Stock prices have doubled and the local currency has depreciated more than 50 percent against the U.S. dollar over the last two years. Corporate profitability and exports have all surged. Jobs increased sharply. This is the scene across the sea in Japan.
So-called Abenomics, based on °∞three arrows°± of fiscal stimulus, monetary easing and structural reforms led by Prime Minister Shinzo Abe to shake Japan out of the deflation and ennui that has crippled the economy for more than two decades, has been given a shot for the last two years. The prescriptions, which were pared back with a sales tax that was imposed in April, may be gaining new traction after the landslide victory by the ruling coalition party in a snap election in December.
Skeptics are still doubtful and warn of a fiscal crisis from reckless money-pumping and overblown government debt. But the economic drive by Abe, which has produced a policy moniker as recognizable as the Reaganomics of U.S. President Ronald Reagan and Thatcherism of British Prime Minister Margaret Thatcher, has gradually generated support from the Japanese people and nods from experts around the world. Nobel laureate Paul Krugman last year wrote a column arguing that the West needs to learn lessons from Japan and its aggressive way of dealing with its problems.
South Korean authorities also have implemented strong doses of stimulus actions over the last two years under President Park Geun-hye. Yet they have not scored well with companies, consumers or experts. The biggest reason is that it isn°Øt clear what °∞Geun-hyenomics°± is.
At the early stage, the administration pledged to revive the economy through innovation, democratization and a stronger domestic economy based on 42 °∞action plans.°± Last year it laid out a three-year road map toward that goal. Charismatic politician Choi Kyung-hwan was made deputy prime minister to spearhead economic policy. He promised deregulations and reforms in labor, education and the public sector to steer the economy into new waters. Amid the array of promises and policies, it is hard to know what was supposed to come first - immediate recovery or long-term structural reform. The °∞creative economy°± agenda does not clarify the role of the government and private sector. What part the Ministry of Strategy and Finance and the Ministry of Science, ICT and Future Planning have and how they will work on the agenda was also blurry.
The government should revisit and redesign its economy policy under a big picture framework of the °∞creative economy.°± The creative economy should not be narrowed to government promotion and incubation of new sectors bringing together culture, arts, science, technology and industry.
Proponents of the new growth theory since the 1980s argue that sustainable growth is now possible through innovative ideas and intelligence advances instead of large corporate investments and emulation of mainstream technologies. Attention not only should be given to promotion of research and development of new areas in computing, the Internet, robots, renewable energy and 3-D printing, but also in recreating management systems to improve corporate ownership, intellectual property protection and the financial sector. The system should first of all ensure all economic players receive fair and equal opportunities. The growth model should incorporate a sustainable social welfare system where the majority feels secure and happy.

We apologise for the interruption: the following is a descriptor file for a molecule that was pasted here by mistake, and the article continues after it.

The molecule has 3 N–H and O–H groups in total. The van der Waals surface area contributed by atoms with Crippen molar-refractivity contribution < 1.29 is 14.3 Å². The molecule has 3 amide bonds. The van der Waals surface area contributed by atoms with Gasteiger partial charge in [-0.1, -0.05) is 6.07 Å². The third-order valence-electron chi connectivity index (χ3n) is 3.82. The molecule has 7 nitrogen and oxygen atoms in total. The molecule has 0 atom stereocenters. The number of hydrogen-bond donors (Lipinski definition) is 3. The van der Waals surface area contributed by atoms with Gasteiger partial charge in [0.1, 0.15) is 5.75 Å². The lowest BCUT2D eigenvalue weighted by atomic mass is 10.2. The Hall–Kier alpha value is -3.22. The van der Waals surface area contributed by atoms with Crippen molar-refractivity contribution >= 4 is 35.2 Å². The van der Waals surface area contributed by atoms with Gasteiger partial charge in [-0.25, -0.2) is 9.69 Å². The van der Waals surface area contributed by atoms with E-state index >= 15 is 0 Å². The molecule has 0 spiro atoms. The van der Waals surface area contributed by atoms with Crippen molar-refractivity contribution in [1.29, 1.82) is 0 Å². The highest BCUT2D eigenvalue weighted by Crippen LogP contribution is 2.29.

Most importantly, talent and innovative minds must be nurtured. Through reforms in the education system, more people should be encouraged to venture into business and smaller businesses should be able to grow bigger. Speaking at the Asean-Korea CEO Summit held in Busan in December, New York University economics Prof. Paul Romer advised Korea to rethink whether the industrial structure centered on large chaebol was not hampering the growth of new entrepreneurship and an education system obsessed with grades was not undermining creativity in students.
A country in which math and science talents all want to go to medical school and become plastic surgeons cannot produce innovative entrepreneurs like Bill Gates. More students should aspire to study industrial and computer applications and become engineers and entrepreneurs instead of wanting to become physicians. Romber joked that the highly competitive Koreans would come out on top if they had a test on creativity.
The Korean economy is the 13th largest in the world with the eighth largest amount of trade. Yet the country does not have core technologies or creative ideas it can be proud of. According to the World Economic Forum°Øs global competitiveness scale, South Korea ranked 26th and Japan sixth. In availability of scientists and engineers, it was 42nd compared with Japan, which was third. Our creative economy should be fostering talents.
In ancient Greece, Sophocles wrote, °∞One must wait until the evening to see how splendid the day has been.°± The Park administration must get more focused if it wants the finish the day well and prepare for a good evening.
Translation by the Korea JoongAng Daily staff.
JoongAng Ilbo, Jan. 9, Page 31
*The author is an economics professor at Korea University.
by Lee Jong-hwa